Hospitalization for Heart Failure Possibly Linked to Fracking

December 9, 2020
Maggie L. Shaw

Top reasons why patients with heart failure face a higher risk of hospitalization during times when fracking occurs include an increase in air pollution and stress pathways.

Patients with heart failure, both the preserved ejection fraction and reduced ejection fraction subtypes, were shown in a recent Journal of the American College of Cardiology article to be at higher risk for hospitalization in areas of unconventional natural gas development (UNGD), particularly fracking.

“Combined and cumulative impacts of UNGD can adversely affect psychosocial stress and community well-being,” the study authors noted. “To our knowledge, no previous epidemiological studies have examined associations between measures of UNGD activity and heart failure outcomes.”

Their case control study recruited data on 9054 patients with heart failure (mean [SD] age, 71.7 [12.7] years) who accounted for 5839 hospitalizations between January 1, 2008, and July 31, 2015, in emergency department electronic health records of Geisinger Health System in central Pennsylvania. Controls were matched by date.

The patients were stratified by ejection status (“not classifiable” was also available), and UNGD was classified into 4 phases, based on data obtained from the Pennsylvania Department of Environmental Protection: well pad preparation (eg, clearing of site, delivery of equipment and personnel), well drilling (ie, starting at the spud [drilling] date), well stimulation (hydraulic fracturing), and natural gas production.

Overall results show that the stimulation (ie, hydraulic fracturing, or fracking) phase of UNGD had the highest adjusted odds ratio (aOR) for hospitalization, coming in at 1.80 (95% CI, 1.35-2.40), when comparing the fourth and first quartiles (based on US Census data) of community socioeconomic deprivation. This was followed by pad preparation, with an aOR of 1.70 (95% CI, 1.35-2.13); production, with 1.62 (95% CI, 1.07-2.45); and drilling, at 0.97 (95% CI, 0.75-1.27).

Accounting for ejection status did not have an effect on the results, but the degree of heart failure severity at baseline showed several associations with most UNGD metrics, the authors noted.

Analysis of heart failure phenotype also found the following among the patients with preserved or reduced ejection fraction:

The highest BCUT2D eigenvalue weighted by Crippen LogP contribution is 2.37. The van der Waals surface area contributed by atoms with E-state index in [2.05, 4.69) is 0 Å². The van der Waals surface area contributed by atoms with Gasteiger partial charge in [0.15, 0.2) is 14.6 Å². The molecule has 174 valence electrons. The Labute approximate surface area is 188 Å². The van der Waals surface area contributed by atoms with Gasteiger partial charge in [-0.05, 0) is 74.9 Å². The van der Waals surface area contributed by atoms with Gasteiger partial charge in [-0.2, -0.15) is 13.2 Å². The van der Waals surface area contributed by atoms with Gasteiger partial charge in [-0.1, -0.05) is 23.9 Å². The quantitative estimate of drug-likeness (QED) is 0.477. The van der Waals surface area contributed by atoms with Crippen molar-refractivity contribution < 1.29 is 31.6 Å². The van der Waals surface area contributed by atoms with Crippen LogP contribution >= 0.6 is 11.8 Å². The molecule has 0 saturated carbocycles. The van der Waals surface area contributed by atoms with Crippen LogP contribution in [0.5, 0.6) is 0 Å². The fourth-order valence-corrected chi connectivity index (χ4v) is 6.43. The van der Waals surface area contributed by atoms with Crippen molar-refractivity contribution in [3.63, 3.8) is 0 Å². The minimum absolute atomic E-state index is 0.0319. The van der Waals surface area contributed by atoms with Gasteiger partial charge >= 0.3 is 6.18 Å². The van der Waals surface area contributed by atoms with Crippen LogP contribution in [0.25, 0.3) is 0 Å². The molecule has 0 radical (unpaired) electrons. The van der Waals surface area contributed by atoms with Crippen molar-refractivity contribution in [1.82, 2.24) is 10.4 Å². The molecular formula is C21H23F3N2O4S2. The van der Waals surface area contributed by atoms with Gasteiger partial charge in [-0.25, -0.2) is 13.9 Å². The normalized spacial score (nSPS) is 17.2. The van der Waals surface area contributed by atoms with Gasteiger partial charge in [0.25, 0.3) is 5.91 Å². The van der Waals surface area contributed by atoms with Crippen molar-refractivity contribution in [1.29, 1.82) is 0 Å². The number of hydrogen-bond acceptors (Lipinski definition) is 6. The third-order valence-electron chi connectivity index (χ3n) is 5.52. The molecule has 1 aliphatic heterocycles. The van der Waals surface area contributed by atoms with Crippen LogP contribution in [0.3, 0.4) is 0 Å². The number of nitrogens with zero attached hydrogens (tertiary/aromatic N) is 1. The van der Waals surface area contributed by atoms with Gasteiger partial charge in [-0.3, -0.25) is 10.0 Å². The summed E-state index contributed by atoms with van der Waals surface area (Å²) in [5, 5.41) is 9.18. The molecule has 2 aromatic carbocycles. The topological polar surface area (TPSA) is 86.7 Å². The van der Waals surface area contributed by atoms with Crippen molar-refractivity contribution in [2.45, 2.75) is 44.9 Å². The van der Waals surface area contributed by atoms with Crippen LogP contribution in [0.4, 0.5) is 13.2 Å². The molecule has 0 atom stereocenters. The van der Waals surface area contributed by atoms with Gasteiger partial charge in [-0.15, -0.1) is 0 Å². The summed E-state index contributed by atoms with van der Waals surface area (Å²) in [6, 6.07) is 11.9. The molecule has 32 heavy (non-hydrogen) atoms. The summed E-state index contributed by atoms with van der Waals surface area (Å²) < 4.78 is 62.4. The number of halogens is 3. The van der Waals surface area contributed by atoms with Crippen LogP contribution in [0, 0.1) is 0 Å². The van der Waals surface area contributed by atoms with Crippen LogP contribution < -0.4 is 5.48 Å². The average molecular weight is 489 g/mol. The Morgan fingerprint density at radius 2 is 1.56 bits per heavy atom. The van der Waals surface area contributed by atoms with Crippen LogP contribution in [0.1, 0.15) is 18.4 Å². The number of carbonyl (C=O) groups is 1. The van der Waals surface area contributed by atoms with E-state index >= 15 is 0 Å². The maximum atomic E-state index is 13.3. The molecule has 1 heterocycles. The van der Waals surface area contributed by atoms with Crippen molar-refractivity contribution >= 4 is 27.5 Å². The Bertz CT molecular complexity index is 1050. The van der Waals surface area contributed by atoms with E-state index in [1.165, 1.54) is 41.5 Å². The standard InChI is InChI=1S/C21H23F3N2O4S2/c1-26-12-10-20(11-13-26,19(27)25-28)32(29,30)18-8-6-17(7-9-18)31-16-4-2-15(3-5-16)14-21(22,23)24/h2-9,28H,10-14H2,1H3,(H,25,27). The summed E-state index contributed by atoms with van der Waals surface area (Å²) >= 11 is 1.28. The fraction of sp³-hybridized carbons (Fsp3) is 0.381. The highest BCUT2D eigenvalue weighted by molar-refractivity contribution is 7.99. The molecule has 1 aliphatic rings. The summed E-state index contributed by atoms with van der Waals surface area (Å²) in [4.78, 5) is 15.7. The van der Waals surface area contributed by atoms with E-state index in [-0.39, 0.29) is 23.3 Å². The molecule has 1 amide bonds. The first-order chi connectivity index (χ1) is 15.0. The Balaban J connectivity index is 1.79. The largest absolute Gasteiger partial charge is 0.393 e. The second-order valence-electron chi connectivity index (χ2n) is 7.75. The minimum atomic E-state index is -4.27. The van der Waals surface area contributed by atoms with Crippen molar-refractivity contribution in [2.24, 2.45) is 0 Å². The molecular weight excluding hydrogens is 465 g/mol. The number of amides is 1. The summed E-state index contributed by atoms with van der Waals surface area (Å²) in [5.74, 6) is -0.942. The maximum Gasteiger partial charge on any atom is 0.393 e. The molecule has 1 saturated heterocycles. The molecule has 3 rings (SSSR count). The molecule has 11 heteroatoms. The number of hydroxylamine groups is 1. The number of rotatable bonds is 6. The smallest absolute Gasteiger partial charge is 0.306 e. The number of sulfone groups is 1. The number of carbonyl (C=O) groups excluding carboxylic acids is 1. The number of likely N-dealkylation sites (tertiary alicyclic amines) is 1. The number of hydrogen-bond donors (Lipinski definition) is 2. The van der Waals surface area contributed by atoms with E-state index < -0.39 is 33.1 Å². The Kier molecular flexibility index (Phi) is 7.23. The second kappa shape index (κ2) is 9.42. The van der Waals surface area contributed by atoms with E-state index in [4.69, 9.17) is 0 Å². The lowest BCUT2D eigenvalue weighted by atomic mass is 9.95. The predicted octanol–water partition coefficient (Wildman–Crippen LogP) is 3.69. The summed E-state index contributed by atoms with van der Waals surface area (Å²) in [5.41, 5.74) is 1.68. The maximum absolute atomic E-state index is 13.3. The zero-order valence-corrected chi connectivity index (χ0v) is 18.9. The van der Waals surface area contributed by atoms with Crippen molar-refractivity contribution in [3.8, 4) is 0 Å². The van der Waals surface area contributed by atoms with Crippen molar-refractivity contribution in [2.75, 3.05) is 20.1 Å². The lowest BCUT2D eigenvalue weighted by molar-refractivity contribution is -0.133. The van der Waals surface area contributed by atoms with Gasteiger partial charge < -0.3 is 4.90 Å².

• More had died by the end of the study period
  • Higher likelihood of hospitalization
  • Higher proportions were taking antihypertensives, antihyperlipidemics, and anticoagulants
  • More comorbidities
  • Higher mean Charlson Comorbidity Index score

Most of the patients with heart failure with reduced ejection fraction or preserved ejection fraction—76.5% and 85.1%, respectively—also had hypertension. Valve disorders (24.4% and 29.8%), diabetes (45.8% and 48.5%), and chronic kidney disease (30.4% and 35.4%) were also common.

“These associations are plausible given [the] environmental (eg, air pollution, water contamination, noise, traffic) and community impacts of UNGD,” the authors concluded. “Understanding how people living with heart failure are susceptible to environmental exposures is especially important given the growing prevalence of heart failure and the possibility that environmental factors play a role in clinical heart failure outcomes.”

Study strengths include the large sample size and the incidence density case sampling, which aided in concerns about residual temporal confounding. Limitations include using International Classification of Diseases, Ninth Revision codes and lack of information on dietary intake and physical activity, but the authors believe the latter would not have affected their results.

Reference

McAlexander TP, Bandeen-Roche K, Buckley JP, et al. Unconventional natural gas development and hospitalization for heart failure in Pennsylvania. J Am Coll Cardiol. 2020;76(24):2862-2874. doi:10.1016/j.jacc.2020.10.023